I find rolls of egg crepe spring rolls and sushi are fab for kiddys lunchboxes. Easy to pick up and eat and shove in their gobs so they can get on with more important things, like playing with their friends.
Stuffed capsicum with left over rice, coconut cream and curry
6. Use the left overs. This tip is KEY to making lunches easy. Cook once eat twice!!
Below we have, leftover homemade baked beans, which can be kept in the freezer for an instant lunchbox (or breakfast) feast, popcorn, scroggin, cucumber slices, leftover meatballs and an apple
7. Fruit and veggies don’t need any (or hardly any) prep.
They also don’t need any extra packaging, so they are a minimal effort addition to the lunchbox! Throw in your kiddy’s favourite ones and leave the challenging ones for home. Aim for around 1/3 of the lunchbox to be fruit and vegetables.
8. The traditional sandwich – use it as a vehicle to get veggies and protein (chicken, ham, egg, meat, fish, beans) into your kiddies for sustained energy.
We don’t have sandwiches in our lunchboxes very often. Mainly because my kiddy’s don’t eat them, but also because many breads (especially highly refined gluten free bread) is not that healthy. If your kiddy’s love bread, pitas, wraps use them as a vehicle to get in extra protein, veggies (think salad, grated carrot, lettuce, tomato, cucumber) and healthy fats (think aioli, avocado, nut butters). This will help keep their energy levels sustained. And of course, protein is important for growing kiddy’s and healthy fats for their concentration in school and slow release energy, that will hopefully last them the afternoon.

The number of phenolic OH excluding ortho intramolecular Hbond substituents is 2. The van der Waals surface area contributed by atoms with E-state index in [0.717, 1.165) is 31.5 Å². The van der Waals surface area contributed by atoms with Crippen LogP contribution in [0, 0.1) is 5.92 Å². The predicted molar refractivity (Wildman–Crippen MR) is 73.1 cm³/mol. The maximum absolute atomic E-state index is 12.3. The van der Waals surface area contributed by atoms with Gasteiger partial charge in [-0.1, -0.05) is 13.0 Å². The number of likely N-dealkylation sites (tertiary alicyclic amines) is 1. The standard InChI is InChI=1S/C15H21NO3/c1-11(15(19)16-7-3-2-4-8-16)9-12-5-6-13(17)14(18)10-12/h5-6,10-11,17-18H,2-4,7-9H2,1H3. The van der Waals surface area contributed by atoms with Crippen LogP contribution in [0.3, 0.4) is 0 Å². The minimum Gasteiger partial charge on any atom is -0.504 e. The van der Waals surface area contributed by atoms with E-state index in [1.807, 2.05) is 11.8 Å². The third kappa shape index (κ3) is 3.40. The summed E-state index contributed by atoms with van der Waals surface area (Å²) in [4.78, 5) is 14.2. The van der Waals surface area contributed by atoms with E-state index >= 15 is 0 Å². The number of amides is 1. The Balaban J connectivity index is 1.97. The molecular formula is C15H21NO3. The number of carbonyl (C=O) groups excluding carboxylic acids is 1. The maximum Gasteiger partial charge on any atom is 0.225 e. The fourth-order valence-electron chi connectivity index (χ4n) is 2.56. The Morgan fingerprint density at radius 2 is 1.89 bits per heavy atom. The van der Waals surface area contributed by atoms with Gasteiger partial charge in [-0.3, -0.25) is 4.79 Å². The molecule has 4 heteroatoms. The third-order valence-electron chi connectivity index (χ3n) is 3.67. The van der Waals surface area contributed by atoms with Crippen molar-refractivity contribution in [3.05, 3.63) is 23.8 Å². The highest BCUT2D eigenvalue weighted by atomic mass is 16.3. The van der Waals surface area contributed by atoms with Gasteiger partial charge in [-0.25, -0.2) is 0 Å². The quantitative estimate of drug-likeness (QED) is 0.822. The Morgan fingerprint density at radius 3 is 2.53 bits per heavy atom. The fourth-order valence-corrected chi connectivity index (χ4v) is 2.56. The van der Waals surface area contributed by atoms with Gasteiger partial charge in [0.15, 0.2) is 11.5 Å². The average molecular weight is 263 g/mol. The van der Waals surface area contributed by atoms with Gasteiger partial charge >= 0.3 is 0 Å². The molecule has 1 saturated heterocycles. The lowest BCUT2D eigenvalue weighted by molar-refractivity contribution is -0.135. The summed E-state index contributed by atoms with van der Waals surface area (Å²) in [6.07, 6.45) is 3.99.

Here we have a sourdough toastie, with cheese, spinach, fresh herbs and ham, half an avo with sauerkraut in the middle and quinoa on the top, apple, strawberries, cucumber a biscuit and almonds.
9. Put meat on a stick! Kids love food on a stick and meat is no exception. Wee bite sized pieces of chicken or meatballs or egg, cheese ,you can also make fruit and vege skewers.
Pictured below is (left) meatballs put on an iceblock stick and baked in the oven and (right) homemade chicken nuggets.
10. Keep it simple!
Kids don’t need fancy food, star shaped sandwiches, fancy cut fruit or matcha powder smoothies. If you’re stuck for time (and money!) take your menu right back to basics. Good food can be simple food!
Pictured below is cheese cubes, sausage pieces, strawberries, orange, 1/2 banana, popcorn muesli bar and peanut butter sandwich (sourdough).
11. Have food on hand for those days when everything turns to s**t
Hard boiled eggs last 5 days in the fridge, if kept in their shells, bliss balls and muesli bars keep forever in the freezer, tins of tuna in the pantry, hummus and bread in the freezer, yoghurt and frozen fruit can be stored and used when nothing else is planned or organised or for when you’ve run out of food and need to go shopping. Desperate dinners (leftover dinner put in the freezer) in individual portion sizes, can be kept in the freezer and placed in the lunchbox. Have a few food items kept aside for those messy mornings, so lunchboxes aren’t a hassle on an already crazy school run.
Pictured below: a purple egg (hard boiled egg, soaked in ruby sauerkraut juice. These keep in the fridge for about 5 days, perfect to have on hand when there’s nothing else!)